Taylor’s new aluminum bridge actually clamps or sandwiches the body between the top of the bridge and the bottom plate, facilitating more transfer of vibration to the body. There are actually three parts to this design: the stoptail that holds the saddles, a bezel that the stoptail sits in on top of the guitar and the locking plate, which secures the bridge to the body of the guitar from underneath, all in the name of keeping the appearance sleek and refined. The string height adjustments are handled from the back of the guitar, via a bridge height adjustment. The intonation is also set from the back of the bridge; as an added, and perhaps unconsidered bonus, there’s no need to worry about corrosion of set screws. These saddles also feature a custom break angle for maximum transfer of vibration from the strings.
I wanted to set up the Standard that was sent to me for a slide guitar session, and I accomplished this in short order, although not in an effortless fashion. The design from underneath was bit confusing at first and I did not have the correct tools. This was remedied by a quick call to Glen Wolff at the Taylor service department; I quickly received a set of step-by-step instructions and tools, which Taylor informs us are now shipped with each guitar.
The Body Electric
Even the SolidBody neck has gotten into the innovation game. Taylor has put significant effort into creating some of the sturdiest, most consistent necks around. The headstocks of the guitars are actually cut from the same board as the shaft, milled and then glued back together in the neck assembly process, producing a good break angle for the strings as they pass over the nut. Taylor’s CNC milling process saves wood, and the company gets three necks from the same billet of mahogany where it once got two. The neck pocket is Taylor’s T-Lock system (originally introduced on the T5), a single-bolt joint that ensures perfect alignment and stability. It also allows for quick neck angle adjustments, using custom-designed shims from Taylor – something that techs and setup tweakers will truly appreciate. The T-Lock is so effective with one bolt that Taylor has been able to eliminate the pronounced neck heel, providing unfettered access to the upper frets.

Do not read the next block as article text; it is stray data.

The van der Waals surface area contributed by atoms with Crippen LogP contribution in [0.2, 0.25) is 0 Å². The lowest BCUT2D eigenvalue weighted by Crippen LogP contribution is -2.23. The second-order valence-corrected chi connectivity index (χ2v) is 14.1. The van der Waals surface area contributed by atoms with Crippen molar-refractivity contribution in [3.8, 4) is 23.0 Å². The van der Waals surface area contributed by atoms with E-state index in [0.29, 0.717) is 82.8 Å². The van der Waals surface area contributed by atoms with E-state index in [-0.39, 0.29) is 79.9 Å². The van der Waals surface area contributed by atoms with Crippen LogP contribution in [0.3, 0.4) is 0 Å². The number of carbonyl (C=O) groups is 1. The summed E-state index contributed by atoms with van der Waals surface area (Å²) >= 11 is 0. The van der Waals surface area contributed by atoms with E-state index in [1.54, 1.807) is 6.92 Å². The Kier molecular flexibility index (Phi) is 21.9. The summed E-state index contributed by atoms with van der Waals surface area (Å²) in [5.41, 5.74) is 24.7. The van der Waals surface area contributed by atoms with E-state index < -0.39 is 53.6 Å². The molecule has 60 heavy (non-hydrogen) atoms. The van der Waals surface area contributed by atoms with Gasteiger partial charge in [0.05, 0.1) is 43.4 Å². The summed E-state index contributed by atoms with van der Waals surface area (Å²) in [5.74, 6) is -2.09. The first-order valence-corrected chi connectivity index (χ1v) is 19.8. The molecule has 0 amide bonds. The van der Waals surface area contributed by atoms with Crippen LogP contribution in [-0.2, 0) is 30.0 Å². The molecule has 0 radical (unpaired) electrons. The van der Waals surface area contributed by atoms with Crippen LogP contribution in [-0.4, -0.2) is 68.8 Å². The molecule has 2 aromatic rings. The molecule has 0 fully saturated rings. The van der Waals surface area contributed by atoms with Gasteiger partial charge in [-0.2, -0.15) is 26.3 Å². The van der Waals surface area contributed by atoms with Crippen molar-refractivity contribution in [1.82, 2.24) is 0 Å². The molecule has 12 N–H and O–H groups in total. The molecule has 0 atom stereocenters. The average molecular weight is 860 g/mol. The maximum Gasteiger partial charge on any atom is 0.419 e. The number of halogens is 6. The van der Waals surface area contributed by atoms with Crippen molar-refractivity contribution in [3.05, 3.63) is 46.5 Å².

The necks themselves were a little thinner and flatter on the back side of the neck, and wider than any of my other guitars – it may be a bit of an exaggeration, but the phrase “sexed-up classical” kept running through my head while I played it. For those concrete, analytical folks out there, the neck has 22 frets, a 15” radius and a nut width of 1.6875”. The scale lengths for all of the guitars is 24.875”, putting it between the Big Two and giving the strings a nice tension – I was easily pulling off Jerry Donahue double stops without any problems.
Looking at the guitar as a whole, there''s a curvaceousness that surrounds the SolidBody. The bodies are thin, about the depth of a SG, and feel great in your hands. Taylor calls the look of these “modern-retro” and I suppose it fits – they remind me of an early-seventies Gibson Marauder, brought kicking and screaming into the new millennium.
The Classic model is a true solidbody, lacking the chambers of its higher-line brethren and made out of swamp ash. It remains fairly utilitarian; the crushed pearl pickguard was the only real appointment here, and weighing in at 9.2 pounds it was the heaviest of the group. That’s not to say that it’s a less appealing guitar – it has all of the design perks as Standard and the Custom – but instead that it’s just slightly more subdued than the rest.
The Standard shipped with a gorgeous, figured Tamo ash top inset into the sapele body and surrounded by ivoroid bindings. The Standard makes use of Taylor’s inset building techniques, setting a thin slice of exotic wood into the top of the guitar. This keeps builders from having to locate a thick slab of exotic wood (such as the Custom’s fabulous walnut burl), both keeping prices down and saving a few trees in the process. It keeps everything smooth and integrated, and avoids the hard edges that plague other solidbody electrics. Weighing in at 8.2 pounds, the Standard’s chambered design creates a bloom and sustain missing from the Classic, which reacts much more like a bolt-on solidbody. The open coil humbuckers give the Standard the feeling of a sleeper muscle car dying to find a fast Friday night match race.
I’d like to congratulate the design team at Taylor for having the marbles to try something new. While there’s still room for refinement in spots, the overall playability and design of these guitars are top-notch. They are premium solidbody electric guitars from a company who has redefined the acoustic world, and I have no problem getting behind that.
you want a different tonal palette in an innovative package.
you''re searching for Strat tones.
Classic MSRP $1748 Standard MSRP $2398 Custom Walnut MSRP $3098 Custom Koa MSRP $3798 - Company Name Taylor Guitars- taylorguitars.com